I Wish You Were Mine (Oxford #2)

By: Lauren Layne


For a gal who’s never watched a Super Bowl and has no idea when football season starts, I was a little surprised to find that my creative muse was dead set on telling a story about a former football player. I was even more surprised when the muse informed me that this hero fell for his horrible ex-wife’s little sister.

Tricky, much?

The end result, though, is a love story equal parts sexy and sweet, about two people who are absolutely meant for each other in spite of their tricky beginnings.

This, of course, leads me right to the number one person who helped me craft the story from its jumble of words into a cohesive love story: the one and only Sue Grimshaw, who’s become so in tune with my voice over the past couple years that she seems to literally read my mind and nudge me in the right direction.

Thanks as always to the copyediting team, especially Janet Wygal, who should be nominated for sainthood for her patience with the tiniest of details.

And how about a shout-out to Ashleigh Heaton and Erika Seyfried, who are legit wizards at creating buzz on a book.

For the rest of the Loveswept team, I’ll confess to not knowing exactly what you do, but that makes it all the more magical. And appreciated.

Next on my list of shout-outs is my agent, Nicole Resciniti, who never complains when I send her panicked late-night texts about writer’s block, deadline freak-outs, or some manic new story idea that I want to write immediately.

Lisa, my darling assistant, whose excitement for this book inspired me so much.

My parents, who were supremely tolerant about me locking myself in their guest room while finishing edits on this very story.

And lastly, Anth, who no longer bats an eye when the first words out of my mouth in the morning are about fictional men.

To everyone else for your support of me, and for this story, my gratitude.




Mollie Carrington was twenty the first time she fell in love.

She’d had crushes before, obviously.

One did not survive high school without at least a handful of those sweaty-palmed, what-if-he-talks-to-me moments. And college, thus far, had even resulted in a couple of short-lived boyfriends.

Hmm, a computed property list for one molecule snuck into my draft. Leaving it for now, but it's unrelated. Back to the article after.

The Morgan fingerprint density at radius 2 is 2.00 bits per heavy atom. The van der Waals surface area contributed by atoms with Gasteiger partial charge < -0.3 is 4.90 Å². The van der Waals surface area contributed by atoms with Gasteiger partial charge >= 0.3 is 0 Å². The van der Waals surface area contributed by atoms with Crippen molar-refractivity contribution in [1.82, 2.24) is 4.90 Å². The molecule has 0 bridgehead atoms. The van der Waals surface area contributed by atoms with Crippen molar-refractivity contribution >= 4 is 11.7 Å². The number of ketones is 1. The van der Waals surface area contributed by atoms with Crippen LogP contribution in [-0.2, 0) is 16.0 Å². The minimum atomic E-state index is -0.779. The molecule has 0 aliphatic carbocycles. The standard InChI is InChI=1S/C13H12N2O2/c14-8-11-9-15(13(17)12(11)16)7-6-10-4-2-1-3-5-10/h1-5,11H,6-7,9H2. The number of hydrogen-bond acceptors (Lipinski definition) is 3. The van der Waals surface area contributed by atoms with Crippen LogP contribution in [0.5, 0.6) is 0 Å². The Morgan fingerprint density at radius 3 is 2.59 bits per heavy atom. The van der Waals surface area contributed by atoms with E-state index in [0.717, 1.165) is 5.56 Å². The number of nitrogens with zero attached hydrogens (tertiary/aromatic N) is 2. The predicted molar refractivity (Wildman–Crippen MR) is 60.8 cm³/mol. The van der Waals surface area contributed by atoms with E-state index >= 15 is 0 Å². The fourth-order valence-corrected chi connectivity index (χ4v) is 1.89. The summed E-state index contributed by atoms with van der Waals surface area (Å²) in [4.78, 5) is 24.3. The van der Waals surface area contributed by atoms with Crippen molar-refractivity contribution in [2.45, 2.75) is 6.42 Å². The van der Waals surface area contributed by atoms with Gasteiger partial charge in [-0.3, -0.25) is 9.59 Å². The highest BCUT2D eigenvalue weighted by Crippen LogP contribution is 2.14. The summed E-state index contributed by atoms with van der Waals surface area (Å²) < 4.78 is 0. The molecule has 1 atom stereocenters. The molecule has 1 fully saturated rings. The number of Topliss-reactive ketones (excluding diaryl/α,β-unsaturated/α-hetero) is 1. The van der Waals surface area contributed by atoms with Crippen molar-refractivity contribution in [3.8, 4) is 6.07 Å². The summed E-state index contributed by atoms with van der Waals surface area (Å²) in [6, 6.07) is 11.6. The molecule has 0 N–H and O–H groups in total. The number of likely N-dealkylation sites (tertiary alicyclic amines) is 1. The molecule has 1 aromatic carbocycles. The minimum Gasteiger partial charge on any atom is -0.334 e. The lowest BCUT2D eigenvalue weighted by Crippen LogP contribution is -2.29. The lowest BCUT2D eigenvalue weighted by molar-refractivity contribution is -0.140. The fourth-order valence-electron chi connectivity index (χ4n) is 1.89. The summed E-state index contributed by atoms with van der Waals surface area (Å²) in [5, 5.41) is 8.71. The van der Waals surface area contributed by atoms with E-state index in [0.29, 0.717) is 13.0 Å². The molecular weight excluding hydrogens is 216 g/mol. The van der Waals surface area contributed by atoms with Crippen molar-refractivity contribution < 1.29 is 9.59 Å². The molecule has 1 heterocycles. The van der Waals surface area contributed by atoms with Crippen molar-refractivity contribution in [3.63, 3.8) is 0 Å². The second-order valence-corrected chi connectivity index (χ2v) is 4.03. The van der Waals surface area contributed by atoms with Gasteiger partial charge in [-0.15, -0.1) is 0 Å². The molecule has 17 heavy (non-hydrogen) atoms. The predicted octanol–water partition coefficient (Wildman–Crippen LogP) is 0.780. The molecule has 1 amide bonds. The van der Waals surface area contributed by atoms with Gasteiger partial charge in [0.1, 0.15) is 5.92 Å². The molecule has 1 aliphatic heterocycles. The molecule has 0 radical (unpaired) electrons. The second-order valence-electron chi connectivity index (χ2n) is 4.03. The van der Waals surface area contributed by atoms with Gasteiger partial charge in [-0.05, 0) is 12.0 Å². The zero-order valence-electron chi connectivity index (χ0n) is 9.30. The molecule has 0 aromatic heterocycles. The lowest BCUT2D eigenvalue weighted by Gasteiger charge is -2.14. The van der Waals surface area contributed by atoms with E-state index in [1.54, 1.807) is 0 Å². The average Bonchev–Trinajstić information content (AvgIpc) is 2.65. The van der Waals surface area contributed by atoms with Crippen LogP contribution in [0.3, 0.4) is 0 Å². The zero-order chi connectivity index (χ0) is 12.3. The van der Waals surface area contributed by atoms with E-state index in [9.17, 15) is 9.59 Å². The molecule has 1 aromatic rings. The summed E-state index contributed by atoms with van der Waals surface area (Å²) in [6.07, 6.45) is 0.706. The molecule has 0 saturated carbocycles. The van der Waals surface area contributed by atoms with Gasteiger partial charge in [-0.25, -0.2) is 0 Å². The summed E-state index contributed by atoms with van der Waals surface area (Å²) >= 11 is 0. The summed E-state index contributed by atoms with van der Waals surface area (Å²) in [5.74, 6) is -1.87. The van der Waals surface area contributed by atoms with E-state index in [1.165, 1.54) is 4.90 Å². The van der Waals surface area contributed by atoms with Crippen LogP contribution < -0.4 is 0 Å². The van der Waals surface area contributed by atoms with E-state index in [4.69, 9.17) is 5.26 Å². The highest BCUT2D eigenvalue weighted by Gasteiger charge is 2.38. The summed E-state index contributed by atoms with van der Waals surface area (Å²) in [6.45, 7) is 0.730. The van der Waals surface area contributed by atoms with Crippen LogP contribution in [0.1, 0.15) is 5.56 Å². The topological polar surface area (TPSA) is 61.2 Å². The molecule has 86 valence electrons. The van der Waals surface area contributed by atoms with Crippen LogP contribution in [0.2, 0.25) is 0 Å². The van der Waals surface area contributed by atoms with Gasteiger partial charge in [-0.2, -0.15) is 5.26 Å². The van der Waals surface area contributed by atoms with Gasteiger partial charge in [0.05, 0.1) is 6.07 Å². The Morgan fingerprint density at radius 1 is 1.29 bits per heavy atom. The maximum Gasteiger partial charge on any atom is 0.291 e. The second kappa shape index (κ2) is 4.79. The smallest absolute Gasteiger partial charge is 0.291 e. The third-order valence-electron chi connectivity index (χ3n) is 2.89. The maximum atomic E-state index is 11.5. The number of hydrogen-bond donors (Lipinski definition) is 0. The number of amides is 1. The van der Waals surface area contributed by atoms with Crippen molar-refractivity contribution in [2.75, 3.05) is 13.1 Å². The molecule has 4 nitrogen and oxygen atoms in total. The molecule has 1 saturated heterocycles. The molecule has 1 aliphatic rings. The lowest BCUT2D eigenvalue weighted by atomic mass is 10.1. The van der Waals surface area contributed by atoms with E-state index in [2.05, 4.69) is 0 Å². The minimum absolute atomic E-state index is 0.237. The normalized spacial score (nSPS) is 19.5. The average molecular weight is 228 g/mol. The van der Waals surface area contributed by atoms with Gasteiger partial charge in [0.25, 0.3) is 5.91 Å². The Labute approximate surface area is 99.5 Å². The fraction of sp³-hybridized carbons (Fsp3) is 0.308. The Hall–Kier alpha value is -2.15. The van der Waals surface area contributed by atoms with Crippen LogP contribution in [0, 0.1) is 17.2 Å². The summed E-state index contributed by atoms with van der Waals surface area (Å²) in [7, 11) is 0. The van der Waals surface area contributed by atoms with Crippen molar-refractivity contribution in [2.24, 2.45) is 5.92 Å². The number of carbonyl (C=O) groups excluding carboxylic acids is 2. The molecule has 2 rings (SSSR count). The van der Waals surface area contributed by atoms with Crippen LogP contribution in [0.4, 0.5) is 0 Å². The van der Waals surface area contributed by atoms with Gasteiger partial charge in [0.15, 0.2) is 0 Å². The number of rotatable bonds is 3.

But it wasn’t until she was twenty, dressed in a blush-colored bridesmaid gown at her sister’s wedding, that she fell really, truly in love.

It was a beautiful evening in late May. Of course it was; the sky wouldn’t dare release a raindrop on Madison Carrington’s wedding day.

The reception was being held at Raven’s Lodge—a sprawling estate with lush green foliage, fragrant flowers, and more twinkle lights than the mall at Christmas.

But while the rest of the wedding guests were gathered under a massive white tent singing along with the band’s rendition of “Oh What a Night,” Mollie had found her way to a quiet bench next to a small fountain where a stone mermaid seemed to be spouting water from her . . . breasts? Was that right?

Mollie was peering closer trying to figure out what the heck was going on with this poor mermaid when a male voice came from behind her.

“A little old to just now be getting curious about the female body, aren’t you?”

Mollie jumped, putting a hand over her thumping chest as she turned and saw him.

She should be used to his good looks by now, but Jackson Burke wasn’t just run-of-the-mill good-looking. No, he was underwear-model, sexiest-man-alive, face-of-the-NFL gorgeous.

At twenty-seven, he had all the cockiness of a star quarterback in his prime but with just enough life experience under his belt to have a quietness to his confidence. As though he was barely aware of his Super Bowl rings or the magazine covers or the modeling contracts.

But Mollie was aware. Heck, all women were aware.

Jackson Burke was six feet three inches of perfect man. His light brown hair was just a little bit long and effortlessly wavy. The hazel eyes were fringed by unfairly long, dark lashes. A strong jaw had just the slightest cleft. And there was the dimple. Just to the left of his mouth, there was a tiny little dimple that flickered when he grinned, hinting at an easygoing sense of humor underneath all the testosterone.

Not that Mollie had been studying him or anything.

And if she’d thought the man was dangerous in a football uniform, he was positively lethal in a tux.

Jackson tilted his head to the side with a little smile, and Mollie winced as she realized she’d been staring.

Sitting back, Mollie pointed at the fountain. “The water’s coming out of her breasts. It makes no sense.”

Her face promptly flooded with heat when she realized what she’d said, but instead of laughing, Jackson merely leaned forward to get a better look.

He stood back and nodded solemnly. “So it is. Maybe the lactation made her mermaid shells uncomfortable, so she got rid of them.”

Mollie let out a surprised laugh that Jackson Burke, starting quarterback for the Texas Redhawks, had just uttered the word “lactation.”

He winked and held out one of the two glasses of champagne he was holding.

She hesitated a moment, and Jackson grinned. “I won’t tell your sister if you won’t tell her I’m providing champagne to a minor.”

“I’ll be twenty-one next month,” she said, accepting the champagne.